If you cannot capture in these applications, then go to Step 11 and Step 12. If you can capture in these applications, and you have completed all of the steps above, then your installation of Adobe Premiere Pro could be damaged. Use the Add Or Remove Programs Control Panel (Windows XP) or the Programs And Features Control Panel (Windows Vista or Windows 7) to uninstall Adobe Premiere Pro. Then, reinstall Adobe Premiere Pro and all available updates, and review or repeat Steps 1 through 6 of this document.
Disclaimer: This procedure involves editing the Windows registry. Adobe doesn't provide support for editing the registry, which contains critical system and application information. Make sure to back up the registry before editing it. For more information about the registry, see the Windows documentation or contact Microsoft.
To refresh the IEEE 1394 device listings in the Windows XP registry:
If you have completed all of these steps and you still cannot capture in Adobe Premiere Pro, then try to capture on a different computer. If you cannot start capture on a different computer, then your video device could be malfunctioning. Contact the device's manufacturer for support. If you can start capture on another computer, then your computer's IEEE 1394 interface could be malfunctioning. Contact the manufacturer of your computer or the manufacturer of your IEEE 1394 card for support.
If the scratch disk for captured video runs out of free space, then capture stops suddenly.
Digital video requires a large amount of storage space. For example, the storage requirement for DV video is approximately 13 GB per hour.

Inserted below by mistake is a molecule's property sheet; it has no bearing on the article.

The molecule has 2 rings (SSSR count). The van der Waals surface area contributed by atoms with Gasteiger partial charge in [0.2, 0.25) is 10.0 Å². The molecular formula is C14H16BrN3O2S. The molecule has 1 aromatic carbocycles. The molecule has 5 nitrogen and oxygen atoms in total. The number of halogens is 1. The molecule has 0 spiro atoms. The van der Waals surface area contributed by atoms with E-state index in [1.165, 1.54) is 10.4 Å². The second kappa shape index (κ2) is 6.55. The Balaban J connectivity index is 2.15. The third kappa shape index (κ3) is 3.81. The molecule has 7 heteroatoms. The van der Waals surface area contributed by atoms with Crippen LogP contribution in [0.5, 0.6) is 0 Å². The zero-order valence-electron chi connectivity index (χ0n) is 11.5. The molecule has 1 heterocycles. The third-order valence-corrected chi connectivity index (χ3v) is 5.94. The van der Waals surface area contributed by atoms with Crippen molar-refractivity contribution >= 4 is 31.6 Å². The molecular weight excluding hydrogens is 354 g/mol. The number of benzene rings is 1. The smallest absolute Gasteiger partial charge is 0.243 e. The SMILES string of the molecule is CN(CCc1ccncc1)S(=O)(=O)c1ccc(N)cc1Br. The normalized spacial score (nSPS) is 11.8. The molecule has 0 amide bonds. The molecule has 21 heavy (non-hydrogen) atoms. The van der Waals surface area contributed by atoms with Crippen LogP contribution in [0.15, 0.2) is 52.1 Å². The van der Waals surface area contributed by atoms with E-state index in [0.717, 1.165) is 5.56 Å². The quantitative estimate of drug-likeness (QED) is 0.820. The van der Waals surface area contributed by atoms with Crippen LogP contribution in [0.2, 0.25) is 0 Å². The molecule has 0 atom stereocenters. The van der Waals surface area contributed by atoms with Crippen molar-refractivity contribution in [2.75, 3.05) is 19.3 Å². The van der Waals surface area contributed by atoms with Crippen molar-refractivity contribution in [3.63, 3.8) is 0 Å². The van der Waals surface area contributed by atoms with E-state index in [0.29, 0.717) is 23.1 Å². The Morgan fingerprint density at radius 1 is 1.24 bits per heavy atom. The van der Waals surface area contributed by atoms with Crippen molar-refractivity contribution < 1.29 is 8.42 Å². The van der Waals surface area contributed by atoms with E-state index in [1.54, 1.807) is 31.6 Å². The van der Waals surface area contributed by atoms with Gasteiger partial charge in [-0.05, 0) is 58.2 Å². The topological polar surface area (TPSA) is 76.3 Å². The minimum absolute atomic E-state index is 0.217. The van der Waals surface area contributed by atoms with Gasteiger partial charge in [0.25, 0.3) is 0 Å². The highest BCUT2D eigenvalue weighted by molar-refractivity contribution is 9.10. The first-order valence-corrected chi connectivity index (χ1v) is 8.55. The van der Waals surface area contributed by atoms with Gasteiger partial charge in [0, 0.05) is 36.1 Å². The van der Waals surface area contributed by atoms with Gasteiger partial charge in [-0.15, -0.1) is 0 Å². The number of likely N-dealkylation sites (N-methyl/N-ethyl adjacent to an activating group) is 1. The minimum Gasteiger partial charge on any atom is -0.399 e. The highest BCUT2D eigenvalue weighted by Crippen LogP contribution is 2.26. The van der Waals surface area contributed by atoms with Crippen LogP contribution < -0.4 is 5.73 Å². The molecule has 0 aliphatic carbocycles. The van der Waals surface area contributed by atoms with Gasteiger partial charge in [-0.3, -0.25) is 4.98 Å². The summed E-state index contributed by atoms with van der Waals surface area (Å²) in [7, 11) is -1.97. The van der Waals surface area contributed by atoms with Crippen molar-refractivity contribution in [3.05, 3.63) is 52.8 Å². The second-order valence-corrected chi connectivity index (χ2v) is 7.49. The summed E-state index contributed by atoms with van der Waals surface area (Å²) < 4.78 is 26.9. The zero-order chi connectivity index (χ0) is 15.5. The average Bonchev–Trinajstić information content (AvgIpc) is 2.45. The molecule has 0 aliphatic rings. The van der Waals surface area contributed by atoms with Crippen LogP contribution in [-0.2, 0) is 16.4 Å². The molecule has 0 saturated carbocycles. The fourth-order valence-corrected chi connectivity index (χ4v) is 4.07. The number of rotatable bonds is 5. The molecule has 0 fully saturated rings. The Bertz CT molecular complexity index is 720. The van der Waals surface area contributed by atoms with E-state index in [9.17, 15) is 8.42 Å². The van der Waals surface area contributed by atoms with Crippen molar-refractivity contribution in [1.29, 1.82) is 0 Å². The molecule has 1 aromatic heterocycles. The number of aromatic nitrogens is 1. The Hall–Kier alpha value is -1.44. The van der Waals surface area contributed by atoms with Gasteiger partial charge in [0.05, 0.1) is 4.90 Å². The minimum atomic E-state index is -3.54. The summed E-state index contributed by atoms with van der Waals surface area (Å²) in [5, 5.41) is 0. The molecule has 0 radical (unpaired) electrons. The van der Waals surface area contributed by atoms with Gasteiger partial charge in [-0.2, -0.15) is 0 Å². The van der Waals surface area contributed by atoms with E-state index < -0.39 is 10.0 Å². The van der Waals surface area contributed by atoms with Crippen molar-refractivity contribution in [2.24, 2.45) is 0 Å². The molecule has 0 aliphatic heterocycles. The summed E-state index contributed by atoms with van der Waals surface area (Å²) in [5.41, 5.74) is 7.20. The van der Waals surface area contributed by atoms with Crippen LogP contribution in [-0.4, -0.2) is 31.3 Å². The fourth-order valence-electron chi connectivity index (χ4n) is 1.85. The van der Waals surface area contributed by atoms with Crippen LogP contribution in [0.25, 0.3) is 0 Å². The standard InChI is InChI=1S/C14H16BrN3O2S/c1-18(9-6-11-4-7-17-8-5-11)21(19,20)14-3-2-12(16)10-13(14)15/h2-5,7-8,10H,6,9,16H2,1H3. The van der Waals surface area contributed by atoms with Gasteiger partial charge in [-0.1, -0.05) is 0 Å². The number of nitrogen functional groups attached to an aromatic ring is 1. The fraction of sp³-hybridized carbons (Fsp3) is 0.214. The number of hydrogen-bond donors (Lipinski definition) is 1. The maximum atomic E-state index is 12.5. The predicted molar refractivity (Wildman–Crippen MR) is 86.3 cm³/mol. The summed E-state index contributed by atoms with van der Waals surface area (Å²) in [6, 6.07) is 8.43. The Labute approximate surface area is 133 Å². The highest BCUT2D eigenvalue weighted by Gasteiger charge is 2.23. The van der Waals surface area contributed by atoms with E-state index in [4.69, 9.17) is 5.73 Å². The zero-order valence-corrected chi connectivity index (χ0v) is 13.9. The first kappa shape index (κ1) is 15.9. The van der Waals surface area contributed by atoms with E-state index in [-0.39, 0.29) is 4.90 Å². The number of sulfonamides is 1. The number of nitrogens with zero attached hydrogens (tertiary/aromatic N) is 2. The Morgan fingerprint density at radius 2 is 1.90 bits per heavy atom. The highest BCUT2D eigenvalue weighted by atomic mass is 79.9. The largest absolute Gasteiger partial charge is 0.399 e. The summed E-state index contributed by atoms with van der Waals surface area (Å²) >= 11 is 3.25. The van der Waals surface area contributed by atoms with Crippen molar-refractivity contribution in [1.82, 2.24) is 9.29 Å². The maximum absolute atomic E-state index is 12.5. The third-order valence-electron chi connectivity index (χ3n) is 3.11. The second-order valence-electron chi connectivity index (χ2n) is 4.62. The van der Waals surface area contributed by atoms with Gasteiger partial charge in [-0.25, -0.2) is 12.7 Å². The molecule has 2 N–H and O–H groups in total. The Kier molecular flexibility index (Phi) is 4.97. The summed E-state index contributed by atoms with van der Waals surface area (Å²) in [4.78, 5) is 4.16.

To see how much space is available on the current scratch disk, look in the Capture Locations section of the Settings pane of the Capture panel.
If the scratch disk doesn't have enough free space to store the full duration of the video you are capturing, then delete files or remove unused program. Or, capture to a drive that has sufficient space.
To change the scratch disk for captured video:
If you are capturing DV or HDV video, then use a hard drive that has a rotational speed of at least 7,200 rpm. Use an internal hard drive if possible. If you must use an external hard drive, then use an IEEE 1394 (FireWire) or USB 2.0 external drive. Also, use high-quality cables to connect the drive directly to an IEEE 1394 or USB 2.0 port on your computer. Do not connect the drive to a multi-port hub or to another drive.
If you are capturing HD or uncompressed SD video, then use a striped disk array (RAID 0).
To change the scratch disk for captured video, see Solution 17.
If the scratch disk for captured video is formatted in the FAT32 file system, then the capture process can stop suddenly, even if the drive has available space. The capture stops because FAT32 limits file sizes to a maximum of 4 GB (approximately 18 minutes of DV video).
To determine the format of a hard drive:
If the current scratch disk for captured video is a FAT32 drive, then choose an NTFS-formatted drive instead. To change the scratch disk for captured video, see Solution 1.